Obviously, some divergence of opinion exists on which agents are best. Triptans and ergotamine derivatives should be used with caution in patients with coronary disease, peripheral occlusive disorders or hepatic or renal impairment. Lay also advised using the triptans with caution in menopausal women, as other cardiac risk factors may have come into play. Robbins deemphasizes age as a risk factor in triptan use, and sees cardiace history, hypertension that is not well controlled, and high cholesterol as the greater risks.

Hormonal Approaches: Oral contraceptives (OCs) figure into the picture of menstrually associated migraine in 2 ways: OCs are considered a hormonal approach to treatment of menstrually associated migraine; plus, women using OCs only as contraception may find that the OCs induce or exacerbate menstrually associated migraines.

How a woman responds to oral contraceptives will depend on which OC is prescribed and how much estrogen is in it, whether menstrually associated migraine was present prior to taking the OC, and the kind of cycling being prescribed.

According to Lay, if a woman who has had menstrually associated migraine takes an OC in the 21 day/placebo week cycle, she will invariably notice that the migraine recurs during the pill-free week. Recently, some OB/GYNs have been prescribing the OC pill for such women in a 3-month consecutive cycle without the placebo week.

Another case scenario is the woman with a very irregular menstrual cycle who is prescribed OCs and finds that it regulates her hormonal levels and improves her migraines. At least one major study of the effect of OCs on migraine has shown that some women experience improvement in their migraine patterns, other see their migraines worsen, and still others see no change at all. It is difficult to generalize about the effect of oral contraceptives on menstrually associated migraine until there is more conclusive research.

Hormonal replacement therapy (HRT) is considered the end-of-the-line treatment for refractory menstrually associated migraine. Many clinicians wish to avoid manipulation of hormonal levels in this way, if possible, and will exhaust all other options first. "There are problems associated with its use, and it often does not work well," says Robbins. However, HRT is used at times and, according to Lay, mostly in perimenopausal, menopausal, and postmenopausal women. It is prescribed in the form of a transdermal estrogen patch, an estrogen gel, or estrogen tablets with or without progesterone. Gaining popularity are combined patches and combined pills that contain both estrogen and progesterone.

Alternative Therapy: Menstrually associated migraine is often less responsive to treatment than other kinds of migraine. Some women have found no relief at all in any kind of conventional therapies. Others simply cannot tolerate any type of conventional medications. For these reasons, many are seeking treatments from alternative medicine or integrative medicine, an emerging field that combines conventional Western medicine with alternative practices.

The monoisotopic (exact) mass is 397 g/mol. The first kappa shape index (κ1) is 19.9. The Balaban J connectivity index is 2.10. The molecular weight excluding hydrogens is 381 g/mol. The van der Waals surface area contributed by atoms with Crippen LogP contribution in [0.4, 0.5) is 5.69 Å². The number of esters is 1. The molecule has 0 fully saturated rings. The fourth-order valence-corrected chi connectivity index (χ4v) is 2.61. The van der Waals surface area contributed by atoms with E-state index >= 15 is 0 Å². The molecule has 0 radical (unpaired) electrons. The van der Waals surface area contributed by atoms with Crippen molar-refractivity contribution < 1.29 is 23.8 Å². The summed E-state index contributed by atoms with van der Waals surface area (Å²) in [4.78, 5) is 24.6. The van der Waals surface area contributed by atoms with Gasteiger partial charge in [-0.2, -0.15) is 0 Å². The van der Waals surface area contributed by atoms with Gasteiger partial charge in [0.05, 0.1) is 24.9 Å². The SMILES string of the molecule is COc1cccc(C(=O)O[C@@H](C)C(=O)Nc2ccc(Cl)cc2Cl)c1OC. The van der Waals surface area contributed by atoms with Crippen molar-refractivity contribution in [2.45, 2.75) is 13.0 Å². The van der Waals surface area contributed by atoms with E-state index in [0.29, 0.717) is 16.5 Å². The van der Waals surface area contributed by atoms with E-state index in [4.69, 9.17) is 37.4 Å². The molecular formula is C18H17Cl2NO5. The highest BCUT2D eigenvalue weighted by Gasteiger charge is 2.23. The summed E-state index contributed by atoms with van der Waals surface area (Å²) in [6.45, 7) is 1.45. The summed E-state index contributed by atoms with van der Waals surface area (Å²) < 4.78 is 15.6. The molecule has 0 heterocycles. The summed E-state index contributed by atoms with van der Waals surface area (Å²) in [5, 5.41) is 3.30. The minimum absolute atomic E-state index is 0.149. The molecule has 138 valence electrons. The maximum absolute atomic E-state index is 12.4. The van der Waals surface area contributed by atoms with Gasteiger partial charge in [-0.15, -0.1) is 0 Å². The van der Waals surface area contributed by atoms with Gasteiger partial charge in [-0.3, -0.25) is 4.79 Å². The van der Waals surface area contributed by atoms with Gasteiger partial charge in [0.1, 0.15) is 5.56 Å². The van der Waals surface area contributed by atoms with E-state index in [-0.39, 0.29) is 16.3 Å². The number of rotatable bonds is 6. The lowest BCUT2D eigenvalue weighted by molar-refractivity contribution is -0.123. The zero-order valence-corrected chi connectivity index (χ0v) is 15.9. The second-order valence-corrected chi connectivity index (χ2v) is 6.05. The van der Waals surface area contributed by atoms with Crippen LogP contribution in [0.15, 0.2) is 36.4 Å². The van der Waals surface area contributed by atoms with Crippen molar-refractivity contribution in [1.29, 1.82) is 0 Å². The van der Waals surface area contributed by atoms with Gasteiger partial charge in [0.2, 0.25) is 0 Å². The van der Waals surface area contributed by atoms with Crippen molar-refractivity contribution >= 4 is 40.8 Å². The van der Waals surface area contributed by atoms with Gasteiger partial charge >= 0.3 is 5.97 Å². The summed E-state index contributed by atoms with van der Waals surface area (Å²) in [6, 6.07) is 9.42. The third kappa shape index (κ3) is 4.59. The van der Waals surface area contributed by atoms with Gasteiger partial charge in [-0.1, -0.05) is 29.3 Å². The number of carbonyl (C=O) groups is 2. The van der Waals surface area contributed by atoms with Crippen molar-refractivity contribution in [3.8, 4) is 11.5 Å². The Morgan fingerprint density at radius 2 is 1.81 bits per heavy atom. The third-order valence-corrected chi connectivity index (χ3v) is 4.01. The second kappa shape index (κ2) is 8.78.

David Edelberg, MD, is chief medical consultant for WholeHealthMD.com and founder of American Whole Health, Inc., which provides integrative medicine at healthcare centers of excellence in select cities as well as a network of alternative medicine practitioners.

Edelberg views treatment of the menstrually associated migraine within the context of the entire premenstrual syndrome (PMS), which conventional practitioners often regard as a separate issue. He characterized alternative and integrative approaches as targeting underlying causes rather than simply suppressing symptoms. Edelberg's typical treatment approach focuses on diet and herbs. He begins by cleaning up the diet -- eliminating junk food, reducing saturated fats, and making sure a woman eats healthful foods on a regular basis.

According to Edelberg, substantial research has been conducted in Europe on the efficacy of herbal treatments for PMS. Herbs act in subtle ways on the pituitary gland, helping it to regulate the levels of estrogen and progesterone. For PMS, Edelberg commonly uses the herb chasteberry, also known as Vitex, the Chinese herb dong quai, and black cohosh. Other treatments include the use of vitamin B6 and magnesium. he also favors feverfew, an herb that has recently become popular for migraine prophylaxis.
Both Robbins and Lay have used alternative treatments for menstrually associated migraine but with some reservations.

"In general, menstrually associated migraines are too severe for most herbs and vitamins," says Robbins, "but we do use alternative treatments for women who simply do not want to take medication or those who are too sensitive and cannot tolerate them." Robbins notes that there is insufficient research on the efficacy of herb and vitamin therapies, but that feverfew, B2, and magnesium are the 3 that have performed well in at least a few well-controlled studies.

"Alternative therapies can be very helpful," says Lay. "It really depends upon the individual. Some women are very open to it and probably have a better chance of success going in." Just because they can be purchased over the counter, though, does not mean that treatments like herbs and vitamins are totally benign. Like conventional medications, alternative therapies that are used improperly can also exacerbate or complicate a medical condition. For this reason, Lay strongly advises that alternative treatments only be taken under the guidance of a physician, or at the very least, someone who is well versed in alternative medicine.